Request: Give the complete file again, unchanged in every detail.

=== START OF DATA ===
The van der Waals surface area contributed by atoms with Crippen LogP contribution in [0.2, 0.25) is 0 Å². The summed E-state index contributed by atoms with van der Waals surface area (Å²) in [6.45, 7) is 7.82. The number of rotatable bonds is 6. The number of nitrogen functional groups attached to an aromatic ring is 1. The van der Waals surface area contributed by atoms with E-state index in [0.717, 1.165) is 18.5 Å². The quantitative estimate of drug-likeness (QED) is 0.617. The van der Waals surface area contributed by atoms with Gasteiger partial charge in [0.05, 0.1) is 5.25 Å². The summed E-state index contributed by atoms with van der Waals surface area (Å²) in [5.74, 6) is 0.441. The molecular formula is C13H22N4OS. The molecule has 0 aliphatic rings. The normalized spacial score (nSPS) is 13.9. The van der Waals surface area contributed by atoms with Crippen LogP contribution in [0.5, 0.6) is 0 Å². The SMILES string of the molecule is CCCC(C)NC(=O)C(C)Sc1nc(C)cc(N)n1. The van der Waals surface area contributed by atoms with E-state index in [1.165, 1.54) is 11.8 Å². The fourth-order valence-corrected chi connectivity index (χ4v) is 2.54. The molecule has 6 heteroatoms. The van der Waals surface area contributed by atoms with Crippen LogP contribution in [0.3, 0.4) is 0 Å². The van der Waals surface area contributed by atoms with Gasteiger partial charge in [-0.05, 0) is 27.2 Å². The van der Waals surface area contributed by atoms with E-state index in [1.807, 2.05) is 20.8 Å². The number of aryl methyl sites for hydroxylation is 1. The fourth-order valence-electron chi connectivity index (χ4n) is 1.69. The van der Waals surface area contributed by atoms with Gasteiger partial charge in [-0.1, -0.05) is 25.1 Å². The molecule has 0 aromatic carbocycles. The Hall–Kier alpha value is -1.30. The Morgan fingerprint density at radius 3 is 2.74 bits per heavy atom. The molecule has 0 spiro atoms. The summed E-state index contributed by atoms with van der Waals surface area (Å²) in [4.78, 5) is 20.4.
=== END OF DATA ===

The van der Waals surface area contributed by atoms with Crippen LogP contribution in [0.2, 0.25) is 0 Å². The summed E-state index contributed by atoms with van der Waals surface area (Å²) in [6.45, 7) is 7.82. The number of rotatable bonds is 6. The number of nitrogen functional groups attached to an aromatic ring is 1. The van der Waals surface area contributed by atoms with E-state index in [0.717, 1.165) is 18.5 Å². The quantitative estimate of drug-likeness (QED) is 0.617. The van der Waals surface area contributed by atoms with Gasteiger partial charge in [0.05, 0.1) is 5.25 Å². The summed E-state index contributed by atoms with van der Waals surface area (Å²) in [5.74, 6) is 0.441. The molecular formula is C13H22N4OS. The molecule has 0 aliphatic rings. The normalized spacial score (nSPS) is 13.9. The van der Waals surface area contributed by atoms with Crippen LogP contribution in [0.5, 0.6) is 0 Å². The SMILES string of the molecule is CCCC(C)NC(=O)C(C)Sc1nc(C)cc(N)n1. The van der Waals surface area contributed by atoms with E-state index in [1.165, 1.54) is 11.8 Å². The fourth-order valence-corrected chi connectivity index (χ4v) is 2.54. The molecule has 6 heteroatoms. The van der Waals surface area contributed by atoms with Crippen LogP contribution in [0.3, 0.4) is 0 Å². The van der Waals surface area contributed by atoms with Gasteiger partial charge in [-0.05, 0) is 27.2 Å². The van der Waals surface area contributed by atoms with E-state index in [1.807, 2.05) is 20.8 Å². The number of aryl methyl sites for hydroxylation is 1. The fourth-order valence-electron chi connectivity index (χ4n) is 1.69. The van der Waals surface area contributed by atoms with Gasteiger partial charge in [-0.1, -0.05) is 25.1 Å². The molecule has 0 aromatic carbocycles. The Hall–Kier alpha value is -1.30. The Morgan fingerprint density at radius 3 is 2.74 bits per heavy atom. The molecule has 0 spiro atoms. The summed E-state index contributed by atoms with van der Waals surface area (Å²) in [4.78, 5) is 20.4.